I just bought an LED 42 inch, sweet TV is all I can say.

Jekyll15Hyde
02-15-2010, 08:40 PM
If you pay enough, Plasma is the easy winner. In other words, at the high end, Plasma is better than LCD in all qualities less maybe energy consumption. But still less than CRT

Drek
02-15-2010, 08:40 PM
LCD. The new 55" I saw at best buy was plain sick... Less than an inch thick.

FWIW: I have a 73" Mitsubishi DLP currantly.

The worst thing anyone can do is look at Best Buy and the like to grade sets.

Not all are given equal quality cabling, video source, etc. and all have stupidly jacked up contrast to give that bright "wow" factor that only degrades picture quality and shortens the life of your set.

We're looking at getting a our first 50+ inch TV as a couple. I've concluded a couple of things.


Plasmas not lasting as long is largely a myth anymore due to advances in technology.
Plasmas can be suseptible to burn-in.
LCD's work better at higher altitude.
Plasmas are cheaper in larger sizes.
LCD's are more energy friendly.
Plasmas have better picture concerning motion and deeper darks.


We're trying to decide, and I would choose a Plasma were it not for the altitude issue. Has anyone tested this and do they notice a difference?

1. Altitude. From what I understand this is largely not a big issue anymore. Quality plasma manufacturers generally rate their sets as altitude compliant up to ~7500 feet above sea level. If you are above that then you will possibly have issues though, NEC makes a set that is designed for >9000 feet but I don't care for their IQ.

2. Unlike most things in life, high quality TVs are all about the brand. They go as follows:
Plasma
Pioneer >>>> Panasonic >>>>>>> everything else.

LCD
Samsung = Sony >>>>>> everything else.

Panasonic makes a nice plasma, though I hear the most recent line have some technical issues requiring a firmware update so check on that before committing. Pioneer doesn't make retail sets anymore, which is a shame because the Kuro line was a good two or three years ahead of everyone else. The final Kuro sets won't be equaled for at least another year and that is with Panasonic licensing the technology for their own televisions.

The main difference between the two comes down to if you're willing to put in a little extra work breaking a set in over the first 200 hours and generally just not forgetting it on with a menu up or something like that for hours on end in exchange for better picture quality. If you take care of a plasma (correctly calibrated contrast and brightness, good 200 hour break in period, don't leave something static on the screen for 12 hours) you'll never have to worry about burn in. But with LCDs you don't have that concern at all. Of course, lower tier brand LCDs do suffer from stuck pixels from time to time, which most retailers and manufacturers won't replace/fix unless you have a set number, no matter the location.

Rabb
02-15-2010, 08:43 PM
LCD is better with video games, Plasma is better with movies and sports.

this is simply not true

Ratboy
02-15-2010, 08:44 PM
LCD is light years ahead of Plasma.

Rigs11
02-15-2010, 08:45 PM
Plasma=better blacks, more heat, bad glare, better viewing angles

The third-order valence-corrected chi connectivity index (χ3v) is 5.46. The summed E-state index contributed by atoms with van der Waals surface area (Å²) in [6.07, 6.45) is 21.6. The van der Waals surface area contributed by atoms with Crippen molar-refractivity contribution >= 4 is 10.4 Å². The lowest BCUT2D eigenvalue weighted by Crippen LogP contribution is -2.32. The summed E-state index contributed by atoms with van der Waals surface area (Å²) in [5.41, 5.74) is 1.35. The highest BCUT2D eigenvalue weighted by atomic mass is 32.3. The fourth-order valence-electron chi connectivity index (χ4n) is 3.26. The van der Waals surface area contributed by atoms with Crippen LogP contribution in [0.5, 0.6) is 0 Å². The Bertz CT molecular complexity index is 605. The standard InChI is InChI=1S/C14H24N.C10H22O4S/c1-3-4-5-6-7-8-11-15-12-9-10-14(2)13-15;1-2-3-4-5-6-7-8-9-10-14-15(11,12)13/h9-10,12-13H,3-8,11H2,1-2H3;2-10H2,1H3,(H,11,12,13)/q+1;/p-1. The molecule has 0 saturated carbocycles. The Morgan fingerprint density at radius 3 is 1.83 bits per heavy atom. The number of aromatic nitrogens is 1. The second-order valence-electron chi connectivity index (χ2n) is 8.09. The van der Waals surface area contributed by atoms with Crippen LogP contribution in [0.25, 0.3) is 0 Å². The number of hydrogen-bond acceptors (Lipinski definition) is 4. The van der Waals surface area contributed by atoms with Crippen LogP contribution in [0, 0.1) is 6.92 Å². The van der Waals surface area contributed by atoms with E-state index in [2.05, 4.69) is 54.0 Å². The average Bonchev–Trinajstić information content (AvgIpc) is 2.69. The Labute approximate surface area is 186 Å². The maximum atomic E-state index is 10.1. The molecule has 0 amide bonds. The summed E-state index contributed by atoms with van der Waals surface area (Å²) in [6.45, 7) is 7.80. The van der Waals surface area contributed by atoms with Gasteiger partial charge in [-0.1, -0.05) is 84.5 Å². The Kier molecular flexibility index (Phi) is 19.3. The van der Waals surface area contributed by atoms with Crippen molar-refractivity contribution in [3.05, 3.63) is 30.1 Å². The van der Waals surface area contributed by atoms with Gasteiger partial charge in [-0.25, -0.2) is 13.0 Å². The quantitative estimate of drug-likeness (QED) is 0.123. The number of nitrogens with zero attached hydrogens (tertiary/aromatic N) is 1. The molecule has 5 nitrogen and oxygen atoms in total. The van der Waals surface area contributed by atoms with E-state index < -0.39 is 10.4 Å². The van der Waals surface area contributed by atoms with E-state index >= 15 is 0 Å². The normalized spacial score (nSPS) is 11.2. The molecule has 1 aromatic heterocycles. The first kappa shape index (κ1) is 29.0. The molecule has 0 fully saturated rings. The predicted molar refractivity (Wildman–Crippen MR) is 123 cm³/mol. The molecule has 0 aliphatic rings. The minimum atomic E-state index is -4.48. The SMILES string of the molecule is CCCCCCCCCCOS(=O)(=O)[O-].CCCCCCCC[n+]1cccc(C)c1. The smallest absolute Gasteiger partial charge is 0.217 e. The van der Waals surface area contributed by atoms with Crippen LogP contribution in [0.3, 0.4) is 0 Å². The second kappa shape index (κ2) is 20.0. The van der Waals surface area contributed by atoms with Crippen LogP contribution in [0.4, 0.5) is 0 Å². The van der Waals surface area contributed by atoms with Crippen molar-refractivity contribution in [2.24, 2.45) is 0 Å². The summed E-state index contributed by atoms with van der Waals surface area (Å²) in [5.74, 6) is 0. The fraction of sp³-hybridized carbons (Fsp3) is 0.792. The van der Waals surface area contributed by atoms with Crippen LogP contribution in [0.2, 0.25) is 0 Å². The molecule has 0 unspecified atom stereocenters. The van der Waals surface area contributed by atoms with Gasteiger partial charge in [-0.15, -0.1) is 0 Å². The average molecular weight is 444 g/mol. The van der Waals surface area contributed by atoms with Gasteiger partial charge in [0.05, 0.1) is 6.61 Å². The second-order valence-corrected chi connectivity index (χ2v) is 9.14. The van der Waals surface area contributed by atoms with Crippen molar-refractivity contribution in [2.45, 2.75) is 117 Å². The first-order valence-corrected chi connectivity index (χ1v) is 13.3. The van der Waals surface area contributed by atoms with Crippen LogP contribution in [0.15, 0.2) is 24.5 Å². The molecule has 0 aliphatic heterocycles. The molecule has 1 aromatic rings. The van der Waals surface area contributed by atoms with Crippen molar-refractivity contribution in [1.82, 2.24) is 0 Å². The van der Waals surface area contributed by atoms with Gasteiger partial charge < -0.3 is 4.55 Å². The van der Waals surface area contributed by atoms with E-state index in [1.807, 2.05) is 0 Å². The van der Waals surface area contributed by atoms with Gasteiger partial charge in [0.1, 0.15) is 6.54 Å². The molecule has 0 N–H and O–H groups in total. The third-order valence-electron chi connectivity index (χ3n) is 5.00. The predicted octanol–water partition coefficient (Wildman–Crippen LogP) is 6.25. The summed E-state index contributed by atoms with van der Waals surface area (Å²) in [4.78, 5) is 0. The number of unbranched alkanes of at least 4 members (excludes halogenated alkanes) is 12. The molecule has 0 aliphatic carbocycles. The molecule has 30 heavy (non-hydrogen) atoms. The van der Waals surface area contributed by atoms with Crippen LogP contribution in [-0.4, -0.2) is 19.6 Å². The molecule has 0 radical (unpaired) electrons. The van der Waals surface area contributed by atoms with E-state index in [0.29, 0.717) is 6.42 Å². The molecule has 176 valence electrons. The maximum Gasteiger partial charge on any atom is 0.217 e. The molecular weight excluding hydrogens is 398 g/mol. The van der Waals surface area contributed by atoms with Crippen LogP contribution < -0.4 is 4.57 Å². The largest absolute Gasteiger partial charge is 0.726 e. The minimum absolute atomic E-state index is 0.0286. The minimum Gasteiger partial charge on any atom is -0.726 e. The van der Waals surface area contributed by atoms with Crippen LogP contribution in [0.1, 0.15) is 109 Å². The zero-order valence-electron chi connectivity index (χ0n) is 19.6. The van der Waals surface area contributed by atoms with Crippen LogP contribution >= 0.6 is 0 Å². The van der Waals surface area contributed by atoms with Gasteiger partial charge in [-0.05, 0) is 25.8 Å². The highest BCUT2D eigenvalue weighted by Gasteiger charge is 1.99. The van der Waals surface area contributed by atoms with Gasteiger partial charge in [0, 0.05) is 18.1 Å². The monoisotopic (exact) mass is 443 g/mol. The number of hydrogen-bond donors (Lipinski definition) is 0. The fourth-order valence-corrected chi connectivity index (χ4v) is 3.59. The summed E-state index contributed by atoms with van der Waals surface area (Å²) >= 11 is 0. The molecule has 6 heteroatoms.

LCD=better colors, less heat, less glare, worse viewing angles

good luck.

24champ
02-15-2010, 09:12 PM
I bought an LCD Sony Bravia not too long ago, it is pretty kick ass. I would recommend Sears, they always got good prices, and their customer service is the best in the biz.

Also would refer you to this thread, since I was in the same situation as you not too long ago.

http://www.orangemane.com/BB/showthread.php?t=88519

Some helpful info in there. Good luck in your search.

SonOfLe-loLang
02-15-2010, 09:18 PM
Maybe im a tard, but i cant even really tell the difference. Your eyes adjust to whatever anyway.

DenverBrit
02-15-2010, 09:30 PM
We're looking at getting a our first 50+ inch TV as a couple. I've concluded a couple of things.


Plasmas not lasting as long is largely a myth anymore due to advances in technology.
Plasmas can be suseptible to burn-in.
LCD's work better at higher altitude.
Plasmas are cheaper in larger sizes.
LCD's are more energy friendly.
Plasmas have better picture concerning motion and deeper darks.


We're trying to decide, and I would choose a Plasma were it not for the altitude issue. Has anyone tested this and do they notice a difference?

I have a plasma Pioneer 50" Model 5080. Unless you go to an 'Elite' model, there isn't a plasma that's better, IMHO.

No altitude problems at all. I also have a Samsung plasma in the bedroom, again, no altitude issues.,......you mean the hum/buzz associated with earlier plasma's?

For a 50" or larger....plasma is cheaper and you can't beat the 'black'. I recently saw some new Sony LCD/Led backlite and they were impressive too. Though expensive.

BroncoMan4ever
02-15-2010, 10:21 PM
it really depends how much you are willing to spend. because when you get into the higher quality top of the line product, Plasma is the way to go. but if you are planning on spending modestly then i would say go with LCD.

baja
02-15-2010, 10:39 PM
I buy TV's here;

http://www.gtmstores.com/comingsoon.shtml

They have new in the box with factory warrantee all sorts of TVs. I have seen a Sony Bravia 50 inch for $1,200. This store sells retail outlets (Cosco and others) returns and open box or overstock merchandise. They also sell on ebay.

baja
02-15-2010, 10:41 PM